5. Test an ultrasound squirrel deterrent

Studies show that squirrels can hear sounds over a frequency range that is more than twice as wide as ours. Their range is skewed towards ultrasound, which refers to sounds that are at a higher frequency than what is audible to the human ear. 

This important scientific discovery has spurred the development of ultrasonic squirrel repeller devices. If you are looking for something effective, non-toxic, and humane, this is the best squirrel repellent for you.

This sonic squirrel repellent device is popular because of its adjustable settings, durability, and solar powered charger. 

pest deterrent

You can choose from five frequency settings depending on the animal you want to get rid of. For squirrels, turn the knob to 3. As it emits sound, it also flashes bright LED lights that serve as another squirrel repellent.

Position the device in a spot that receives full-on sunlight to take advantage of its solar energy capabilities. Although during overcast days, you can also charge it using its USB port. 

The sensor scans the surroundings at a 110-degree angle, but this can be adjusted if you want a narrower range. It can detect movement from up to 30 feet away, so position it within that distance to their usual entry points to make the most of the squirrel repellent sound device.

6. Remove food sources

If you want to stop squirrels from coming onto your property, you need to understand why they love hanging out there in the first place. More often than not, it’s because of food.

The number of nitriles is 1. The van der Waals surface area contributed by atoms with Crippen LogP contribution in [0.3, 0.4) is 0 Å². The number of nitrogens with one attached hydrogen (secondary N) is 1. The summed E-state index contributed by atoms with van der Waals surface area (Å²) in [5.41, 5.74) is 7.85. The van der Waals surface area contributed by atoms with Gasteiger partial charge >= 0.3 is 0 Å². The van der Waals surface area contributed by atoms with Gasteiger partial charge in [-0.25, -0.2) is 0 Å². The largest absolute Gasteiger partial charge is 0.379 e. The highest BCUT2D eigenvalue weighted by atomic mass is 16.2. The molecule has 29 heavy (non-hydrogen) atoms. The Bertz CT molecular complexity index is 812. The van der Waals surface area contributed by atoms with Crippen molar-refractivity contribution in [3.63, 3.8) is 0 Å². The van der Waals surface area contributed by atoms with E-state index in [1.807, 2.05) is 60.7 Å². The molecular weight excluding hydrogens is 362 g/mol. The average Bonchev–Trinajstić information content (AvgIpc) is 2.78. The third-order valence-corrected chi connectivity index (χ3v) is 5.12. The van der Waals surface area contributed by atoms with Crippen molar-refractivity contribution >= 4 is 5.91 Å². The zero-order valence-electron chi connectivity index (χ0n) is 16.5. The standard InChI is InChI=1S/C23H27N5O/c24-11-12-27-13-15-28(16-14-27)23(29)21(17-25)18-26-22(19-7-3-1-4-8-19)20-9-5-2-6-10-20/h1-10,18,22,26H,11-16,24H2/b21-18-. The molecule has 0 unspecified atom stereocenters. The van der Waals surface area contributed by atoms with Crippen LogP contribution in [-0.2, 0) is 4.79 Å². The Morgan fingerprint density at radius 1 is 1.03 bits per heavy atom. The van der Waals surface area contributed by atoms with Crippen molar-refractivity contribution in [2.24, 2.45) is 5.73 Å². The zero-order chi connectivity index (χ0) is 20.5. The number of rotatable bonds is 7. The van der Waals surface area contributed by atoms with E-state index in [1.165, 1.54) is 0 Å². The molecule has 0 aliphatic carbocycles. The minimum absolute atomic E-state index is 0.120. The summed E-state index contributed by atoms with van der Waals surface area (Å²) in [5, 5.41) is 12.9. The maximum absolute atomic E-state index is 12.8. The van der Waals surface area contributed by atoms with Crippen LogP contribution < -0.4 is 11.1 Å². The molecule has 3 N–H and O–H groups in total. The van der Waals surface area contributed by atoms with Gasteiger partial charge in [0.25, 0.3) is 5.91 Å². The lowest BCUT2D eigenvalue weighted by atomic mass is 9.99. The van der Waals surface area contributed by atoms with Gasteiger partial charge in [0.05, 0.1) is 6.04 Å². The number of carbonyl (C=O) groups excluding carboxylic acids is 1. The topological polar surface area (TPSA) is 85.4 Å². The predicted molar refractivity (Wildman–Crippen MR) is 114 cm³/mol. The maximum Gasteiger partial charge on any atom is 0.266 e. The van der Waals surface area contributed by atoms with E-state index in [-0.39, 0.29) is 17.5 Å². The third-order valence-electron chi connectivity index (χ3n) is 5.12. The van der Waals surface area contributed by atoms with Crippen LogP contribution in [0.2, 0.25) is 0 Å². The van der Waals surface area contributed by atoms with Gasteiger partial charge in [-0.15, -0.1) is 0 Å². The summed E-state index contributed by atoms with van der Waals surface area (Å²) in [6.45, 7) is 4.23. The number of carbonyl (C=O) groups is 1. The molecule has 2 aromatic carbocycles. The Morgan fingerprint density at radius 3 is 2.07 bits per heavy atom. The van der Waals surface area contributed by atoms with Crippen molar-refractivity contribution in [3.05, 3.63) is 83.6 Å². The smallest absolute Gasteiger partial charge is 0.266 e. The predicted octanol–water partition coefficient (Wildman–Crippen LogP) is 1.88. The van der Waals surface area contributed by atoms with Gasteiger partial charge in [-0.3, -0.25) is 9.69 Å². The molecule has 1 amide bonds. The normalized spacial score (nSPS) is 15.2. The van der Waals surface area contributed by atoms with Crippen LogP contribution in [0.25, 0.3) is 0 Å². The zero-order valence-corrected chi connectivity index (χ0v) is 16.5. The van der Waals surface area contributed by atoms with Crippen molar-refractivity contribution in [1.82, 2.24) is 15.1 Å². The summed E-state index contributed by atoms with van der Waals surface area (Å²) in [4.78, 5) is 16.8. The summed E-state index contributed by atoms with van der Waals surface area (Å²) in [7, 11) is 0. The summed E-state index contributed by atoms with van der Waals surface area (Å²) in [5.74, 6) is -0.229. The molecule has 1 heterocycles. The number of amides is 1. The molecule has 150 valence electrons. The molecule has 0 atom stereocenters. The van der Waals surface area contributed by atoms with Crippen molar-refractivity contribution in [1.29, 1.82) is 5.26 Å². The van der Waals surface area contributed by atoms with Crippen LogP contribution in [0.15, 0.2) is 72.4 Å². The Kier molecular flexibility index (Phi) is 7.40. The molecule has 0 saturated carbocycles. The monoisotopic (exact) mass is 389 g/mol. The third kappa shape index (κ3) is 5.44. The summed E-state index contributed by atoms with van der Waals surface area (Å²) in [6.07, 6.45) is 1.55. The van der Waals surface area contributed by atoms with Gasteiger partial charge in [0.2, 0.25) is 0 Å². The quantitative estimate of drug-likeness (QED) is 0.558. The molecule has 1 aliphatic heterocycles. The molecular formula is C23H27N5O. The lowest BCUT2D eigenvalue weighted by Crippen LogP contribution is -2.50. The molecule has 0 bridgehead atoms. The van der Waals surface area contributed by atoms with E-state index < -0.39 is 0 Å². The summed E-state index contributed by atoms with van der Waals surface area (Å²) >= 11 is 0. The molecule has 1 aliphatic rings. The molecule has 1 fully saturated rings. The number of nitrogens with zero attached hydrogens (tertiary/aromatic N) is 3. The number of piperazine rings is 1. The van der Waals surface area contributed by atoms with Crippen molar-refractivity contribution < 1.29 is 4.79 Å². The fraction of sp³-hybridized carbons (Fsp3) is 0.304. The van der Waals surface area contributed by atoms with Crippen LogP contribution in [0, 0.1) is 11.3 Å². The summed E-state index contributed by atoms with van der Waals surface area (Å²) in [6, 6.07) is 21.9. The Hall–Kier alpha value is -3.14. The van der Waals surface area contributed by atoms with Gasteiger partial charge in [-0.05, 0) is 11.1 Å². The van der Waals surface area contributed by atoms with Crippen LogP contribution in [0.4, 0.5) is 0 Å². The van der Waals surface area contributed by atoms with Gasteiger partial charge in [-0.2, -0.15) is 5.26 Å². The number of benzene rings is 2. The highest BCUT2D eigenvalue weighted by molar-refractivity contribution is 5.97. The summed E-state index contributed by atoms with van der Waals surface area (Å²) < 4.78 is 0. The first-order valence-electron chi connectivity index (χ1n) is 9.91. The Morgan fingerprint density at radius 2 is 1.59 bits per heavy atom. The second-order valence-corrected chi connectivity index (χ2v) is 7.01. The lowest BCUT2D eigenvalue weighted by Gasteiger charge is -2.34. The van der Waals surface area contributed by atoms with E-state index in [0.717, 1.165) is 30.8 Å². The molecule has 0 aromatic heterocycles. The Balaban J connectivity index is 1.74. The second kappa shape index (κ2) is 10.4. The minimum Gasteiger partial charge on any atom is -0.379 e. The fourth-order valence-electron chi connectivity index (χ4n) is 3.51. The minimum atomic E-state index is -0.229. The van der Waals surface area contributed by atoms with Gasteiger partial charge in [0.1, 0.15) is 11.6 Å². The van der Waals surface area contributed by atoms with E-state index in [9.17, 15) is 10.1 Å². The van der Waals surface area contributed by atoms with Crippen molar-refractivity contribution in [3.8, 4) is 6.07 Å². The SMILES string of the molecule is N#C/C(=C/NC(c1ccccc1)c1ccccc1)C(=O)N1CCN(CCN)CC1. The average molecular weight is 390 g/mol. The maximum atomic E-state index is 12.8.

First, let’s try and answer the question: “What do squirrels eat?” In the wild, squirrels mostly eat plant material. But living side by side with humans in urban and suburban settings, these little critters can and do eat almost anything and everything. Squirrel problems can start from leaving pet food out, installing an easily-accessible bird feeder, planting fruiting trees, or failing to secure trash bags.

So before you start installing squirrel fence spikes or buying gallons of squirrel poison, know that the best way to repel squirrels is not applying something they hate but taking away something they love


Avoid leaving your pet’s food bowl outdoors. Install a squirrel guard on the pole holding up your birdfeeder, or else buy one that is squirrel-proof. 

Tent protective netting over your fruiting trees and protect your vegetable garden with hardware cloth or chicken wire. Remove any fallen fruits or bird feed from your yard. Put your garbage in a sturdy trash can that has a lockable lid.

Removing food sources should be your first move in the squirrel control battle strategy. Without doing this, you significantly decrease the chances of success of your other pest control squirrels methods. Squirrels are determined and crafty and they will come back to a yard that tempts them with their favorite foods, even with deterrents in place.

7. Remove entry options to the house

For squirrels, human homes are understandably very attractive. It’s well-insulated, offers protection from the elements and predators, and is likely close to a steady source of food. 

So if there is a crack big enough for them to squeeze into, you can be sure they’ll try. If you’re wondering how to keep squirrels away from your home, the simplest solution is to block them from coming in at all.

Walk around your home and take note of any possible entry points, like a crack in the foundation, a hole in the screen door, or water-damaged eaves. Fill these in with sealant.

house with a green yard

Your best bet to close up gaps and stop squirrels from biting through and making their own entry points is copper mesh paired with expandable foam. The strong teeth and powerful jaws of these rodents are no match for a solid copper mesh. 

These thin sheets of metal are pliable and can be easily stuffed into openings of different shapes and sizes. Fill in the tiny gaps in the mesh by applying the foam with a foam applicator gun.